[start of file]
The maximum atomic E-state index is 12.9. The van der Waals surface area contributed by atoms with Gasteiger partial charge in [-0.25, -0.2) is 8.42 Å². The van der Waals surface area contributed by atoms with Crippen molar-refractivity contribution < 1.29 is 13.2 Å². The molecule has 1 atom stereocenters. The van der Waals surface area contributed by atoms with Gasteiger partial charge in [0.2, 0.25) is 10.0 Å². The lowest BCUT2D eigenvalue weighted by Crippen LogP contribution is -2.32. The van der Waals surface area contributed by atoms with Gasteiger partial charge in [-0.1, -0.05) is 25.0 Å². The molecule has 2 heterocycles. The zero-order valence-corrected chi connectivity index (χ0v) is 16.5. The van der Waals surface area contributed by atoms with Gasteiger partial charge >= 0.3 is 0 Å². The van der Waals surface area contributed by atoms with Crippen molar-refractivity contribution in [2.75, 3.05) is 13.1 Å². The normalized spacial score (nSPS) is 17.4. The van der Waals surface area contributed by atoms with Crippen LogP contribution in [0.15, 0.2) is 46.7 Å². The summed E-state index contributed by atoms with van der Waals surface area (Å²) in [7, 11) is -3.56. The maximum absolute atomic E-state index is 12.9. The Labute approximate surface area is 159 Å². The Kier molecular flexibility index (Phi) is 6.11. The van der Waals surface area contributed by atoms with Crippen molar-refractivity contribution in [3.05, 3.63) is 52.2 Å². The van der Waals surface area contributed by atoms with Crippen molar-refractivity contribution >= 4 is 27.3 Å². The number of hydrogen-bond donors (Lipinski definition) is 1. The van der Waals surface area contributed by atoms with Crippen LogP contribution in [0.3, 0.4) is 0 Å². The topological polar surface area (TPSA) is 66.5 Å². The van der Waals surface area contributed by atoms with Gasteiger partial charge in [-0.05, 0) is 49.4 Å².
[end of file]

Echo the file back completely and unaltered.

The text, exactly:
The maximum atomic E-state index is 12.9. The van der Waals surface area contributed by atoms with Gasteiger partial charge in [-0.25, -0.2) is 8.42 Å². The van der Waals surface area contributed by atoms with Crippen molar-refractivity contribution < 1.29 is 13.2 Å². The molecule has 1 atom stereocenters. The van der Waals surface area contributed by atoms with Gasteiger partial charge in [0.2, 0.25) is 10.0 Å². The lowest BCUT2D eigenvalue weighted by Crippen LogP contribution is -2.32. The van der Waals surface area contributed by atoms with Gasteiger partial charge in [-0.1, -0.05) is 25.0 Å². The molecule has 2 heterocycles. The zero-order valence-corrected chi connectivity index (χ0v) is 16.5. The van der Waals surface area contributed by atoms with Gasteiger partial charge >= 0.3 is 0 Å². The van der Waals surface area contributed by atoms with Crippen molar-refractivity contribution in [2.75, 3.05) is 13.1 Å². The normalized spacial score (nSPS) is 17.4. The van der Waals surface area contributed by atoms with Crippen LogP contribution in [0.15, 0.2) is 46.7 Å². The summed E-state index contributed by atoms with van der Waals surface area (Å²) in [7, 11) is -3.56. The maximum absolute atomic E-state index is 12.9. The Labute approximate surface area is 159 Å². The Kier molecular flexibility index (Phi) is 6.11. The van der Waals surface area contributed by atoms with Crippen molar-refractivity contribution in [3.05, 3.63) is 52.2 Å². The van der Waals surface area contributed by atoms with Crippen molar-refractivity contribution >= 4 is 27.3 Å². The number of hydrogen-bond donors (Lipinski definition) is 1. The van der Waals surface area contributed by atoms with Crippen LogP contribution in [0.3, 0.4) is 0 Å². The topological polar surface area (TPSA) is 66.5 Å². The van der Waals surface area contributed by atoms with Gasteiger partial charge in [-0.05, 0) is 49.4 Å².